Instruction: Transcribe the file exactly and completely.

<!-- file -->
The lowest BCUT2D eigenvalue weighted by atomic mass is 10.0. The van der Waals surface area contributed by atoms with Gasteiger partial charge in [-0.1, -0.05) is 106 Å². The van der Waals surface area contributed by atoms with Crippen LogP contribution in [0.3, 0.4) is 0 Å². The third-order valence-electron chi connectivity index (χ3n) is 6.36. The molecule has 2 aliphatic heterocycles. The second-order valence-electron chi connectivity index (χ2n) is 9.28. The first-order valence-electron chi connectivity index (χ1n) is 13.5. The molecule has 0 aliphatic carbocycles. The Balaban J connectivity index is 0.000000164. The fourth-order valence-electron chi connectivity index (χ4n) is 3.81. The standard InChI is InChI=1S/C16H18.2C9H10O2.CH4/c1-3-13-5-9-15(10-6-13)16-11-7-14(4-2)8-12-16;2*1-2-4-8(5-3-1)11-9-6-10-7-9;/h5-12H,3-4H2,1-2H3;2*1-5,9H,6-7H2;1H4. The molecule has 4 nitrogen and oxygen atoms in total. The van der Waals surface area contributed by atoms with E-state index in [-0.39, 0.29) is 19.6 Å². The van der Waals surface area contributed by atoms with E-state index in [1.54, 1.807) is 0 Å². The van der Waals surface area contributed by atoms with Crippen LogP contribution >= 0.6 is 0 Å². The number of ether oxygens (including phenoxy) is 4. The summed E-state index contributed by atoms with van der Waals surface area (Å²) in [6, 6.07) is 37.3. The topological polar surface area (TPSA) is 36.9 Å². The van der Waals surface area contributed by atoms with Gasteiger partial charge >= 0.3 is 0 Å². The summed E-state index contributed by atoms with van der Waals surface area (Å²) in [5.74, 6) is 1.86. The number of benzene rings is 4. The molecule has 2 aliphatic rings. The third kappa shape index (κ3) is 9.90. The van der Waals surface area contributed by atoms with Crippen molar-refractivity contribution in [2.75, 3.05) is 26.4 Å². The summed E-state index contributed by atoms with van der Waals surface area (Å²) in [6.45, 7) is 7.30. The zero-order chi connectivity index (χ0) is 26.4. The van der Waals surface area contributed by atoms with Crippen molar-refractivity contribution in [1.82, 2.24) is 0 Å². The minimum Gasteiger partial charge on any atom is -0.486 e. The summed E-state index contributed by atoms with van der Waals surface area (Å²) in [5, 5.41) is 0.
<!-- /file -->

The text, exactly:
The lowest BCUT2D eigenvalue weighted by atomic mass is 10.0. The van der Waals surface area contributed by atoms with Gasteiger partial charge in [-0.1, -0.05) is 106 Å². The van der Waals surface area contributed by atoms with Crippen LogP contribution in [0.3, 0.4) is 0 Å². The third-order valence-electron chi connectivity index (χ3n) is 6.36. The molecule has 2 aliphatic heterocycles. The second-order valence-electron chi connectivity index (χ2n) is 9.28. The first-order valence-electron chi connectivity index (χ1n) is 13.5. The molecule has 0 aliphatic carbocycles. The Balaban J connectivity index is 0.000000164. The fourth-order valence-electron chi connectivity index (χ4n) is 3.81. The standard InChI is InChI=1S/C16H18.2C9H10O2.CH4/c1-3-13-5-9-15(10-6-13)16-11-7-14(4-2)8-12-16;2*1-2-4-8(5-3-1)11-9-6-10-7-9;/h5-12H,3-4H2,1-2H3;2*1-5,9H,6-7H2;1H4. The molecule has 4 nitrogen and oxygen atoms in total. The van der Waals surface area contributed by atoms with E-state index in [-0.39, 0.29) is 19.6 Å². The van der Waals surface area contributed by atoms with E-state index in [1.54, 1.807) is 0 Å². The van der Waals surface area contributed by atoms with Crippen LogP contribution >= 0.6 is 0 Å². The number of ether oxygens (including phenoxy) is 4. The summed E-state index contributed by atoms with van der Waals surface area (Å²) in [6, 6.07) is 37.3. The topological polar surface area (TPSA) is 36.9 Å². The van der Waals surface area contributed by atoms with Gasteiger partial charge >= 0.3 is 0 Å². The summed E-state index contributed by atoms with van der Waals surface area (Å²) in [5.74, 6) is 1.86. The number of benzene rings is 4. The molecule has 2 aliphatic rings. The third kappa shape index (κ3) is 9.90. The van der Waals surface area contributed by atoms with Crippen molar-refractivity contribution in [2.75, 3.05) is 26.4 Å². The summed E-state index contributed by atoms with van der Waals surface area (Å²) in [6.45, 7) is 7.30. The zero-order chi connectivity index (χ0) is 26.4. The van der Waals surface area contributed by atoms with Crippen molar-refractivity contribution in [1.82, 2.24) is 0 Å². The minimum Gasteiger partial charge on any atom is -0.486 e. The summed E-state index contributed by atoms with van der Waals surface area (Å²) in [5, 5.41) is 0.